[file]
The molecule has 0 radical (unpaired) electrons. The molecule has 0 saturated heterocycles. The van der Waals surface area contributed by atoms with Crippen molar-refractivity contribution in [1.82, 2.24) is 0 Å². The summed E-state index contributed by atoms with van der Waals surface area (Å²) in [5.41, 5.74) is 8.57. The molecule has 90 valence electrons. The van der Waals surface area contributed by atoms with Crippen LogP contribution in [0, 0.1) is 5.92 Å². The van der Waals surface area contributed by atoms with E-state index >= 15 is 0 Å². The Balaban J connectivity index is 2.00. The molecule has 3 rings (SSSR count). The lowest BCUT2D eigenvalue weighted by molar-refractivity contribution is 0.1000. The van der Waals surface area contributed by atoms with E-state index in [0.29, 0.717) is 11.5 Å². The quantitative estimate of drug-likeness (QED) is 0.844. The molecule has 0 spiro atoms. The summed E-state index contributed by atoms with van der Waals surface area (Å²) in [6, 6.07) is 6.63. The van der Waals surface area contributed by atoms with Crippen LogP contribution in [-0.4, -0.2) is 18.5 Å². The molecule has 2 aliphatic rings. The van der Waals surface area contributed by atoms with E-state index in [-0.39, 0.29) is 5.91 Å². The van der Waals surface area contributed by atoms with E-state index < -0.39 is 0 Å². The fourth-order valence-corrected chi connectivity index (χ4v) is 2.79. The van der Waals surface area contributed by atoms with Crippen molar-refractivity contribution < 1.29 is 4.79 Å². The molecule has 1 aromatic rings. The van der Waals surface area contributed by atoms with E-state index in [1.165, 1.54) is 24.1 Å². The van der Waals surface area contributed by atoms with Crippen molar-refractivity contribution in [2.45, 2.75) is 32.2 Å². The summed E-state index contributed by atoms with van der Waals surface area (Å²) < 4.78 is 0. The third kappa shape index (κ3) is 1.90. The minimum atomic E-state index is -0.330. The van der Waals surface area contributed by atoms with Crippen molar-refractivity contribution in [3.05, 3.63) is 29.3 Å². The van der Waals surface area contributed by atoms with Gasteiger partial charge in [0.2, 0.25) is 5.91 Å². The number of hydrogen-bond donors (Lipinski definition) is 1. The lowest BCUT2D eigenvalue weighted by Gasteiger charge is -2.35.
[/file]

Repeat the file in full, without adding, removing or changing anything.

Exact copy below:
The molecule has 0 radical (unpaired) electrons. The molecule has 0 saturated heterocycles. The van der Waals surface area contributed by atoms with Crippen molar-refractivity contribution in [1.82, 2.24) is 0 Å². The summed E-state index contributed by atoms with van der Waals surface area (Å²) in [5.41, 5.74) is 8.57. The molecule has 90 valence electrons. The van der Waals surface area contributed by atoms with Crippen LogP contribution in [0, 0.1) is 5.92 Å². The van der Waals surface area contributed by atoms with E-state index >= 15 is 0 Å². The Balaban J connectivity index is 2.00. The molecule has 3 rings (SSSR count). The lowest BCUT2D eigenvalue weighted by molar-refractivity contribution is 0.1000. The van der Waals surface area contributed by atoms with E-state index in [0.29, 0.717) is 11.5 Å². The quantitative estimate of drug-likeness (QED) is 0.844. The molecule has 0 spiro atoms. The summed E-state index contributed by atoms with van der Waals surface area (Å²) in [6, 6.07) is 6.63. The van der Waals surface area contributed by atoms with Crippen LogP contribution in [-0.4, -0.2) is 18.5 Å². The molecule has 2 aliphatic rings. The van der Waals surface area contributed by atoms with E-state index in [-0.39, 0.29) is 5.91 Å². The van der Waals surface area contributed by atoms with E-state index < -0.39 is 0 Å². The fourth-order valence-corrected chi connectivity index (χ4v) is 2.79. The van der Waals surface area contributed by atoms with Crippen molar-refractivity contribution < 1.29 is 4.79 Å². The molecule has 1 aromatic rings. The van der Waals surface area contributed by atoms with E-state index in [1.165, 1.54) is 24.1 Å². The van der Waals surface area contributed by atoms with Crippen molar-refractivity contribution in [2.45, 2.75) is 32.2 Å². The summed E-state index contributed by atoms with van der Waals surface area (Å²) < 4.78 is 0. The third kappa shape index (κ3) is 1.90. The minimum atomic E-state index is -0.330. The van der Waals surface area contributed by atoms with Crippen molar-refractivity contribution in [3.05, 3.63) is 29.3 Å². The van der Waals surface area contributed by atoms with Gasteiger partial charge in [0.2, 0.25) is 5.91 Å². The number of hydrogen-bond donors (Lipinski definition) is 1. The lowest BCUT2D eigenvalue weighted by Gasteiger charge is -2.35.